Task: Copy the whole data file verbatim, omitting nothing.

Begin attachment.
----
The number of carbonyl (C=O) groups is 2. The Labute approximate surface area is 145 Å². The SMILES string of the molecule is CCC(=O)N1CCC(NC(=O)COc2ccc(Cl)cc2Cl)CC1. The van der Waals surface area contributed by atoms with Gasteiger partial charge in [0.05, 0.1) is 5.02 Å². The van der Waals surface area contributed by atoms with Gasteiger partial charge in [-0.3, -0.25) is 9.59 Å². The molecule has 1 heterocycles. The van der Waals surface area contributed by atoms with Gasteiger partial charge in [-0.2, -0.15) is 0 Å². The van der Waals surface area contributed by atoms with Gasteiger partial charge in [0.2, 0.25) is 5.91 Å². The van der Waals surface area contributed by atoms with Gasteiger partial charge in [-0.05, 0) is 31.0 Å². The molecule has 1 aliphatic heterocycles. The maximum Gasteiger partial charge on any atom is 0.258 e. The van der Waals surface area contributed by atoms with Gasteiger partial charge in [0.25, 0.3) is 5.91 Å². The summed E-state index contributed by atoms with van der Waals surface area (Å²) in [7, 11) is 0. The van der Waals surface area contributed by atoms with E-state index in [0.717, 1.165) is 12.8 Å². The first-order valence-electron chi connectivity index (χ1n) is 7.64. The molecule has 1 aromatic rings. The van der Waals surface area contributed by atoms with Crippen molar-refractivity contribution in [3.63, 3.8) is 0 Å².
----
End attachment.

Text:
The number of carbonyl (C=O) groups is 2. The Labute approximate surface area is 145 Å². The SMILES string of the molecule is CCC(=O)N1CCC(NC(=O)COc2ccc(Cl)cc2Cl)CC1. The van der Waals surface area contributed by atoms with Gasteiger partial charge in [0.05, 0.1) is 5.02 Å². The van der Waals surface area contributed by atoms with Gasteiger partial charge in [-0.3, -0.25) is 9.59 Å². The molecule has 1 heterocycles. The van der Waals surface area contributed by atoms with Gasteiger partial charge in [-0.2, -0.15) is 0 Å². The van der Waals surface area contributed by atoms with Gasteiger partial charge in [0.2, 0.25) is 5.91 Å². The van der Waals surface area contributed by atoms with Gasteiger partial charge in [-0.05, 0) is 31.0 Å². The molecule has 1 aliphatic heterocycles. The maximum Gasteiger partial charge on any atom is 0.258 e. The van der Waals surface area contributed by atoms with Gasteiger partial charge in [0.25, 0.3) is 5.91 Å². The summed E-state index contributed by atoms with van der Waals surface area (Å²) in [7, 11) is 0. The van der Waals surface area contributed by atoms with E-state index in [0.717, 1.165) is 12.8 Å². The first-order valence-electron chi connectivity index (χ1n) is 7.64. The molecule has 1 aromatic rings. The van der Waals surface area contributed by atoms with Crippen molar-refractivity contribution in [3.63, 3.8) is 0 Å².